Well I would pick the best used one and install in the hole that is easiest to get to. Then order a new one and install it when it comes in. Or if just drive one of my backup vehicles while new one comes in. I live 45 minutes from the closest part store that likely doesn’t stock what I need anyway.
Today I did an Ignition Coil inspection, put dielectric grease on the plug tips, torqued down the spark plugs to 22 Ft. Lbs., and listened for vacuum leaks. The car does run smoother it seems but I still have at least 4 misfires happening. There is a vacuum leak behind the motor near the blower motor but I could not pinpoint it.
First off: Inspect one of the old plugs and one of the new plugs side by side on the bench under good lighting. Measure each for comparison, best you can, referenced to the seating surface. In other words seating surface to top of plug, seating surface to bottom of plug. Next take a close look at the top of the plugs, where the coils attach. Notice any difference? Now take a close look at the part of the plug where the it seats, some plugs are tapered with no seals, some have little rings, crush-seals. What differences do you observe between the two plugs?
Here’s my guess: As long as there are no dimensional differences, the replacement plug should work as well as the original, at least for a short test run; however the replacement plug – if it isn’t recognized by Audi as an acceptable sub – might cause problems later, for example if it was the wrong heat range it might foul sooner. So I don’t think the reason for the misfires is due to the plug. Here’s some ideas
Plug wires not replaced on their plug in the right order
Something (part, electrical connector, vacuum hose, fuel hose etc) was removed to make room for the job and didn’t get replaced correctly
Plugs were left in the engine too long, heat bonded to the head, and removing them damaged the cylinder head threads.
I really hope the threads aren’t damaged. The plugs tightened up fine with no issues. I’m thinking vacuum leak. It runs fine when i give it gas. Only misfire at idle. I think the random misfire is causing the other misfire codes. I might try to run it this weekend and take it for a drive to see if more related codes show up.
I just found my vacuum leak and its pretty big. It was there before but i think it may be my issue. I sprayed carb cleaner on it and it rev’d up nice and was stable for a few seconds. Going to replace it if i can find one and the I should be ok. Ive got a video where you can hear it if anyone is interested. I was using it as a flashlight while recording so its pretty shaky but you can hear everything.
This is most certainly a coil over plug system. You need to be careful when removing the coils and their stubby rubber “wire” to the plug. They dont enjoy being disturbed and they do not suffer any moisture in their plug wells…not at all.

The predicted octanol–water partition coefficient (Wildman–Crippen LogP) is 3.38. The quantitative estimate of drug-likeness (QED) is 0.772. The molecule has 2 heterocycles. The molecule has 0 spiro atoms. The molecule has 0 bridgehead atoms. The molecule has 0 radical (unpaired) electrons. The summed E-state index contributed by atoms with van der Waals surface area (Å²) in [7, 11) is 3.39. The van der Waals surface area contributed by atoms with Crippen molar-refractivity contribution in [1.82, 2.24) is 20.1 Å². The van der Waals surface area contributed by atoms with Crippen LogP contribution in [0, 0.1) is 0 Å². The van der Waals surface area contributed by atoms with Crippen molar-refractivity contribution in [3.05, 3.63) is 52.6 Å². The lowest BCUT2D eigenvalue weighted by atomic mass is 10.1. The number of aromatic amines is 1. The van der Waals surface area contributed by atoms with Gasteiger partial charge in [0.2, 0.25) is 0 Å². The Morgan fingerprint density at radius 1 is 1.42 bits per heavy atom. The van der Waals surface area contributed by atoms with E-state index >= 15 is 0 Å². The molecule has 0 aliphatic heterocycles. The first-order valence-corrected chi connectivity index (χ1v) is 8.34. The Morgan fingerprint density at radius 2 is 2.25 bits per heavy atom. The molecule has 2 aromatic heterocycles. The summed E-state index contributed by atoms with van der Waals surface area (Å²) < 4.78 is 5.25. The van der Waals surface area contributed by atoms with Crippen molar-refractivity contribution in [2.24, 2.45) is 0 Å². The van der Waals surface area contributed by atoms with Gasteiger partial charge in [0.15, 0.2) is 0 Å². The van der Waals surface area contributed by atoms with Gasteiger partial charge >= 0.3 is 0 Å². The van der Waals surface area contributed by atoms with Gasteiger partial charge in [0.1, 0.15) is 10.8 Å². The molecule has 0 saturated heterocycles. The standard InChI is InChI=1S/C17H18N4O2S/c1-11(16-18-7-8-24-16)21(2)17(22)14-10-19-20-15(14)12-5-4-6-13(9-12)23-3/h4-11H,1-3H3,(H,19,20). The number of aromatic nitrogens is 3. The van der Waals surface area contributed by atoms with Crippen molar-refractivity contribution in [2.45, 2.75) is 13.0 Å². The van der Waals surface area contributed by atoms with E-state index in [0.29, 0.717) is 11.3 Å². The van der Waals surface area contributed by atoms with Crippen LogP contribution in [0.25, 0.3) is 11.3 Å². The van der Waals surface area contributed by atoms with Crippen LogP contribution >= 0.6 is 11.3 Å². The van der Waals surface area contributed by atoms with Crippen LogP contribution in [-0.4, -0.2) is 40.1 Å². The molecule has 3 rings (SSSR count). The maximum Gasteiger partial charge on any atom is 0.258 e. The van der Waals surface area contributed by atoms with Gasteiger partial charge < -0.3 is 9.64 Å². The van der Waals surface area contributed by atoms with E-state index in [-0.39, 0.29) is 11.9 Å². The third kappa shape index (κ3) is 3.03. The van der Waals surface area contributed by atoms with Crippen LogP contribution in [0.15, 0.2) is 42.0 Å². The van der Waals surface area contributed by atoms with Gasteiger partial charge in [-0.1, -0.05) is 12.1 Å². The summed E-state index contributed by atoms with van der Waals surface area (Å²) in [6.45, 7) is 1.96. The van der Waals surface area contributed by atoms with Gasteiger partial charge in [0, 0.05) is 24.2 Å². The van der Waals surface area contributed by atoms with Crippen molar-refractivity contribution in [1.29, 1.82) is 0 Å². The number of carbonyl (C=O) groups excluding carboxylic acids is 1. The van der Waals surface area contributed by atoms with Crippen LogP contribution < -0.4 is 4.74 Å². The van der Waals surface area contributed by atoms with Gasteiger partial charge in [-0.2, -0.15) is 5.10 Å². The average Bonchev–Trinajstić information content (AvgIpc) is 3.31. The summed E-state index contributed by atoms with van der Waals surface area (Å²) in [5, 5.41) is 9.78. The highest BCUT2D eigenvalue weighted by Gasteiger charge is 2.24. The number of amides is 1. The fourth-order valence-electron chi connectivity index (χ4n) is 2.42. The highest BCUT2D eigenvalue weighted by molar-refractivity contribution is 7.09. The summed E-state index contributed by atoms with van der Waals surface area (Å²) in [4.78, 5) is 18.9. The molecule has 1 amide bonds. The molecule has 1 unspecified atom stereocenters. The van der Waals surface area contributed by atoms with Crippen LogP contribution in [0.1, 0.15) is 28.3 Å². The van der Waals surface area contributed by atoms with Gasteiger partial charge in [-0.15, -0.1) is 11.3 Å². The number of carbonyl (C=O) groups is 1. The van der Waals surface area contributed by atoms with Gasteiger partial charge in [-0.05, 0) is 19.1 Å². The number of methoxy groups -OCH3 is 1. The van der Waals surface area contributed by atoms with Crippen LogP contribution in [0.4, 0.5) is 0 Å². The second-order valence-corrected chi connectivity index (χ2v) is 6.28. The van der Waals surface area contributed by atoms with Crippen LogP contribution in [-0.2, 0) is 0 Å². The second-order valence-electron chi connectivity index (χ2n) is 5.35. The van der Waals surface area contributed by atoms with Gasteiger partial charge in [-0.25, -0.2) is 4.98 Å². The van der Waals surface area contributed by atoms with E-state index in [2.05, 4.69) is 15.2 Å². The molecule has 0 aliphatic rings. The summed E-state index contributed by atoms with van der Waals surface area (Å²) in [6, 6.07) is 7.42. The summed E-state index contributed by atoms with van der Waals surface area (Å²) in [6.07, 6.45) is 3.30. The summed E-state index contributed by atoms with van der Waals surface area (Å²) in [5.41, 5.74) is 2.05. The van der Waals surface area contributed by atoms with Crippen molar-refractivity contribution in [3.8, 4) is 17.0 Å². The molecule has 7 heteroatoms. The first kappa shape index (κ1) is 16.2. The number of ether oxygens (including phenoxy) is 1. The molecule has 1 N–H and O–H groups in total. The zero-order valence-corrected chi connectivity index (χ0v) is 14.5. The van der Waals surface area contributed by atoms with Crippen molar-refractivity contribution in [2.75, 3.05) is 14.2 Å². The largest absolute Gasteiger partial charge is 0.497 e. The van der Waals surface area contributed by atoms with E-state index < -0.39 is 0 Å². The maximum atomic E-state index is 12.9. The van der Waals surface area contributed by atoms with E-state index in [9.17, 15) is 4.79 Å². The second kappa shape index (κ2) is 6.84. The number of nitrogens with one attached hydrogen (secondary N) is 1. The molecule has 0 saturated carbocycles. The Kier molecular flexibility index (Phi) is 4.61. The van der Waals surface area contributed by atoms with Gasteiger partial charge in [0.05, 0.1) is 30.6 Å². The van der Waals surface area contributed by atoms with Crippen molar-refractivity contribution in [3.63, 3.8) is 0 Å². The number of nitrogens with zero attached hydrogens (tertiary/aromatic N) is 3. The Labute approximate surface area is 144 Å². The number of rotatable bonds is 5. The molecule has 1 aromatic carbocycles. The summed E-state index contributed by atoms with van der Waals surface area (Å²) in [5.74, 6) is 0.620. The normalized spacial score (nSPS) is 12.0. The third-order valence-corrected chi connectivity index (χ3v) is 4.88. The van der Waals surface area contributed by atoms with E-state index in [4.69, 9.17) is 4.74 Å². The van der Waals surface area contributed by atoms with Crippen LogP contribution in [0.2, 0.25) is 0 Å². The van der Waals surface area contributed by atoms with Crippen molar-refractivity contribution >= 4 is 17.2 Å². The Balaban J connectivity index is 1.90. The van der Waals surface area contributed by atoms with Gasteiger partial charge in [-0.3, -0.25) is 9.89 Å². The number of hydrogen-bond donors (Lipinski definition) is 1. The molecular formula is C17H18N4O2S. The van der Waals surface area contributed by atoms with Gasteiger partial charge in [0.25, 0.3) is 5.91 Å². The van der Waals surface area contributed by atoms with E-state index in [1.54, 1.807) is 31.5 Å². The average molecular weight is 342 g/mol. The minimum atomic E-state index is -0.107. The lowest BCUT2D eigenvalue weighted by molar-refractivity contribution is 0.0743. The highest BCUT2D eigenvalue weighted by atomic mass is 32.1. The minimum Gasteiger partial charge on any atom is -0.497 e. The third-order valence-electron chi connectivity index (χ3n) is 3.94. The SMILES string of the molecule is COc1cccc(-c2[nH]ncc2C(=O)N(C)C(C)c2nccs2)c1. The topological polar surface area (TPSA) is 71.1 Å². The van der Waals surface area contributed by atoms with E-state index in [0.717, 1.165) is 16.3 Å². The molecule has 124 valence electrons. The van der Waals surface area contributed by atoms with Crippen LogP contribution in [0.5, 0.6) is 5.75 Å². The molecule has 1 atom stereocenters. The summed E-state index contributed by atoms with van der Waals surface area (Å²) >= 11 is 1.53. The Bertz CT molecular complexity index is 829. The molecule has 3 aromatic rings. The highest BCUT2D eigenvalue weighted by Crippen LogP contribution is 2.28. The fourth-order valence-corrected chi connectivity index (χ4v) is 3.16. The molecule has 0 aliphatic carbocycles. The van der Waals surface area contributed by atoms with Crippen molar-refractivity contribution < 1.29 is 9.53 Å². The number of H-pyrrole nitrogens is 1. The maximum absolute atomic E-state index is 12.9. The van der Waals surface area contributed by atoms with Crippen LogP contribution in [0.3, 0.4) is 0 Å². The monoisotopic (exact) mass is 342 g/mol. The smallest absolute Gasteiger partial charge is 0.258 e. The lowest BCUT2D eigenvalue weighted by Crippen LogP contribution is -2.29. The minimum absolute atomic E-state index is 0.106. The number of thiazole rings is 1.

I suspect you are having an issue more with your coils and rubber boots than the plugs themselves. The connections need to be dry and clean…a little di electric grease never hurt anyone here either. Make sure the internal spring that makes connection to the plug and the rubber boot itself is sound and not torn or cracked anywhere as this will allow high voltage leak to ground inside the plug wells.
Might not hurt to buy yourself the coil lowers (the rubber boot and spring) that attach to each coil…some are replaceable…others are not…not sure what Bosch has in store for you there.
Also…an Audi of that vintage smacks of Bosch coil recall to me… Bosch had a widespread issue with coils for a time there, I remember it well. See if your vehicle was recalled for those Bosch coils… My 03’ VW was and were replaced for free a few years ago.
The leak is where the metal breather line from the PCV goes down to the intake manifold. Im thinking that with the old plugs together are causing my misfire. I think its mainly the lack of air though as it runs fine when i give it gas. I could go cross-country so long as i dont have to sit at idle.
I looked and found no recalls. Im putting new plugs in tomorrow so i will triple check the coil overs again. In order to repair my vacuum leak i have to remove the throttle body which I believe also needs a gasket. I also have a hard time believing that the metal breather tube does not need a gasket but i cant find one for the life of me. I will let you know tomorrow if i can finish this up. I might have to order the throttle body gasket from europe like the rest of my stuff.
The vacume leak should only raise your idle speed and not cause multiple misfires…not the likes of which you were reporting anyway.
Also… Im no expert on the 4.2 V8 but that engine was widely used here in the states and parts should be readily available. Go online…even Amazon carries parts for that engine…ebay as welll for sure… The internet will save you money as opposed to local parts gathering and or ordering from Europe
So right after I posted my comment i realized that the breather gasket is part of the throttle body gasket which is metal. Since its metal i might just try to tighten the bolts and see if it goes away. Before i had reset the codes the first time I had intitially had 3 o2 sensor codes. 2 low voltage and 1 lean code. None of them came back. I wonder if it was throwing codes due to the leak and was self correcting but now that i reset them it is throwing the misfire. Also, i think that there is really only one and thats the p0300. I think its causing the other p0301-p0308 codes even though it is not a steady misfire and its all due to a vacuum leak. Just a guess. What do you think?